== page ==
2. “Freezing” Assets
Bolton announced that “if the [ICC] comes after us, Israel or other US allies … we will sanction [the judges and prosecutors’] funds in the US financial system,” and “we will do the same for any company or state that assists an ICC investigation of Americans.”
Presumably this threat is predicated on a possible use by the President of the International Emergency Economic Powers Act (IEEPA), enacted in 1977 and codified at 50 U.S.C. § 1701 et seq. IEEPA confers upon the President very broad powers to respond to any threat to the national security, foreign policy or economy of the United States that is “unusual and extraordinary” and that “has its source in whole or substantial part outside the United States.” 50 U.S.C. § 1701(a).
If, and only if, the President declares a national emergency with respect to such a threat, 50 U.S.C. § 1701(a), IEEPA would then afford him the power to “investigate, regulate, or prohibit” various commercial activities, including: [i] “any transactions in foreign exchange,” [ii] “transfers of credit or payments between, by, through, or to any banking institution, to the extent that such transfers or payments involve any interest of any foreign country or a national thereof,” and [iii] “the importing or exporting of currency or securities, by any person, or with respect to any property, subject to the jurisdiction of the United States….” Id. § 1702(a)(1)(A).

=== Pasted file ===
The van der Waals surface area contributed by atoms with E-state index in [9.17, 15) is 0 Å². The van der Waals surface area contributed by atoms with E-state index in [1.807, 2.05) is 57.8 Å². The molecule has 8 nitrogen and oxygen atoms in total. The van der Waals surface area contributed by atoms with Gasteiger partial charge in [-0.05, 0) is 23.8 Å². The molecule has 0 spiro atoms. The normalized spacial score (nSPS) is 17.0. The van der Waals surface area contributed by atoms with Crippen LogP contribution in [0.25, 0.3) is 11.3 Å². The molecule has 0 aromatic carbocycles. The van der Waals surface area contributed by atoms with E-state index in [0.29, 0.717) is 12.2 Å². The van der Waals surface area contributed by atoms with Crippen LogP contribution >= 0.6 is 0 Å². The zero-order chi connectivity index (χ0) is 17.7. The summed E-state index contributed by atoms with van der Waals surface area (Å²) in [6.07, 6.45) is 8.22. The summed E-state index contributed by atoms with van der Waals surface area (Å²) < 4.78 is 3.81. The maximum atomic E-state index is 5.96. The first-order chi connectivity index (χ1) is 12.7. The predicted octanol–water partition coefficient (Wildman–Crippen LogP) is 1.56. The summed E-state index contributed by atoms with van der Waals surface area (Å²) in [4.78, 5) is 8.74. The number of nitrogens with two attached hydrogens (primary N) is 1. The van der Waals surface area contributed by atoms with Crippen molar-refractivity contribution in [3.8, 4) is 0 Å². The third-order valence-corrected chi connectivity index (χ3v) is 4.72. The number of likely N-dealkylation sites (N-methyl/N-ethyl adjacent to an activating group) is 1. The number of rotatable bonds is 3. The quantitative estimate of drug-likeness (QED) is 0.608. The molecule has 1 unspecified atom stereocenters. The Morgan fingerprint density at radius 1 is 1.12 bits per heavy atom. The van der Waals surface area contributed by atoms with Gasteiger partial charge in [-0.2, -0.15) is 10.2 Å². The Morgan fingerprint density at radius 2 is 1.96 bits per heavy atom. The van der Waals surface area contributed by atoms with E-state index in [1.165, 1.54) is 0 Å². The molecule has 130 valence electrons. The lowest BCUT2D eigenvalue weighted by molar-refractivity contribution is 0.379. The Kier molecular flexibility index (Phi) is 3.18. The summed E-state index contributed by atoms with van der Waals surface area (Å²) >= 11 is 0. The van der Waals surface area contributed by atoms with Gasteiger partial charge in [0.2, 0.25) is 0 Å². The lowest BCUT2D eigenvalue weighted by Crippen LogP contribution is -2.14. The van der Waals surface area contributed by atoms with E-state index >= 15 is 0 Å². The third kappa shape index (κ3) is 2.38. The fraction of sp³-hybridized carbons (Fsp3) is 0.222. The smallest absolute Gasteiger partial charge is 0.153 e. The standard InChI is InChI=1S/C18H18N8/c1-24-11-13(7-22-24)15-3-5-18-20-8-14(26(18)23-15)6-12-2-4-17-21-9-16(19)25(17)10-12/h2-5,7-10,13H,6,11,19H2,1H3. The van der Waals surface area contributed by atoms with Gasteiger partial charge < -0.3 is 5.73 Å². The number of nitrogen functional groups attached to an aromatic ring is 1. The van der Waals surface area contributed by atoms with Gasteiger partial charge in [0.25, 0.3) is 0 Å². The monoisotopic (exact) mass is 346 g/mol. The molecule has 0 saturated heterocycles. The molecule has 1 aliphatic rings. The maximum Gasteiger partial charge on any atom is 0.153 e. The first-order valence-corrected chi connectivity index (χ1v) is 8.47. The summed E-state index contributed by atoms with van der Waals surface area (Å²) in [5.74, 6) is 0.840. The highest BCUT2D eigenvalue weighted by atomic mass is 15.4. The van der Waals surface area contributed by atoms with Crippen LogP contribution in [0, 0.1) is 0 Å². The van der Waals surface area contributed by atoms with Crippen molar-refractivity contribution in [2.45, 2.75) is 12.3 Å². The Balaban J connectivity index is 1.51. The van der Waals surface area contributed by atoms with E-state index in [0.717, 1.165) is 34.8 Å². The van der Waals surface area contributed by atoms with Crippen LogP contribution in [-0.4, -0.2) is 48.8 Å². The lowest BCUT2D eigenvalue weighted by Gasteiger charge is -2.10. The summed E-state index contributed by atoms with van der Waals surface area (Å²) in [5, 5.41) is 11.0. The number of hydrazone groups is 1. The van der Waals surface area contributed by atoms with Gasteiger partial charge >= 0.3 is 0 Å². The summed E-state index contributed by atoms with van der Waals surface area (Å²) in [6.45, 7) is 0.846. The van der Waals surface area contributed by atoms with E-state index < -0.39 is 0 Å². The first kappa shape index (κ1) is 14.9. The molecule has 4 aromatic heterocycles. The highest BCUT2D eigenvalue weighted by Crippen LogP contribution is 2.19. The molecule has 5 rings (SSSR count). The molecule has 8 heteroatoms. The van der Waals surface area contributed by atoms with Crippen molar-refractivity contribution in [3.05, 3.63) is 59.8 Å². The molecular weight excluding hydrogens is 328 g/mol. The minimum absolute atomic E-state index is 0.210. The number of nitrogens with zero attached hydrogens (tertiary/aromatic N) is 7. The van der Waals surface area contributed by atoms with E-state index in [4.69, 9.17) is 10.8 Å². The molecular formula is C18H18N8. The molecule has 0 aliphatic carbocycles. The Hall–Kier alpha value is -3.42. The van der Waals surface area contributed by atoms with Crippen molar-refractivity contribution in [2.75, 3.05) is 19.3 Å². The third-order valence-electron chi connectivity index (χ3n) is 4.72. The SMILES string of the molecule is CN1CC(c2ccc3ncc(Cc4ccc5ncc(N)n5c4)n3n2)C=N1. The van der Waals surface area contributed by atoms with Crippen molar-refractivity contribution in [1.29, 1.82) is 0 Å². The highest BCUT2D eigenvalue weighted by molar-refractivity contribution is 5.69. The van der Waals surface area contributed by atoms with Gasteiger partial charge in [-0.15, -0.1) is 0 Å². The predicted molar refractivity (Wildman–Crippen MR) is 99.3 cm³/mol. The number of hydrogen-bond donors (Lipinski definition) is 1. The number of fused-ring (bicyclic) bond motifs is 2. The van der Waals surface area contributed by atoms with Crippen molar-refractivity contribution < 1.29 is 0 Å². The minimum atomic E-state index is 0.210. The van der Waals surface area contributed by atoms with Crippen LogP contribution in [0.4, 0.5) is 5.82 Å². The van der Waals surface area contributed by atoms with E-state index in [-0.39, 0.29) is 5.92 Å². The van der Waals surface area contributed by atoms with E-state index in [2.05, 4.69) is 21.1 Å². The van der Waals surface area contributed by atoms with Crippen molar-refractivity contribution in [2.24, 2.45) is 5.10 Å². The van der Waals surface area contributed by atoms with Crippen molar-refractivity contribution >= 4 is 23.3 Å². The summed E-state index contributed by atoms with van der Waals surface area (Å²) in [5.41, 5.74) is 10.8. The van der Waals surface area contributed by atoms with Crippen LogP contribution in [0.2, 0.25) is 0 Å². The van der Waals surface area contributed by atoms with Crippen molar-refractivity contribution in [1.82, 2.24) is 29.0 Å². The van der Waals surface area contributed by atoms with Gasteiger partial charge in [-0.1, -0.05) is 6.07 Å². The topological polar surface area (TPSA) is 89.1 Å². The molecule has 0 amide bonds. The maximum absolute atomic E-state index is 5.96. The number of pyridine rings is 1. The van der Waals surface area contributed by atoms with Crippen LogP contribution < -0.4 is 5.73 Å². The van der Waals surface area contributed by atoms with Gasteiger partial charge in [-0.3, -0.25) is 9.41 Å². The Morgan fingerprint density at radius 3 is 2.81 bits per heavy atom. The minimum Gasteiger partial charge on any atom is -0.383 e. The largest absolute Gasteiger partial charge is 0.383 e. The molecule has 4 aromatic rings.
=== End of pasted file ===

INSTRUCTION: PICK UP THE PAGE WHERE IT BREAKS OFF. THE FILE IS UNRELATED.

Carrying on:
Most importantly, IEEPA would also empower the President, upon his declaration of a national emergency with respect to an “unusual and extraordinary threat,” to block transactions involving property “in which any foreign country or a national thereof has any interest by any person, or with respect to any property, subject to the jurisdiction of the United States….” Id. § 1702(a)(1)(B). [The statutory language is very comprehensive: The President may “regulate, direct and compel, nullify, void, prevent or prohibit, any acquisition, holding, withholding, use, transfer, withdrawal, transportation, importation or exportation of, or dealing in, or exercising any right, power, or privilege with respect to, or transactions involving,” such property, “by any person, or with respect to any property, subject to the jurisdiction of the United States.”]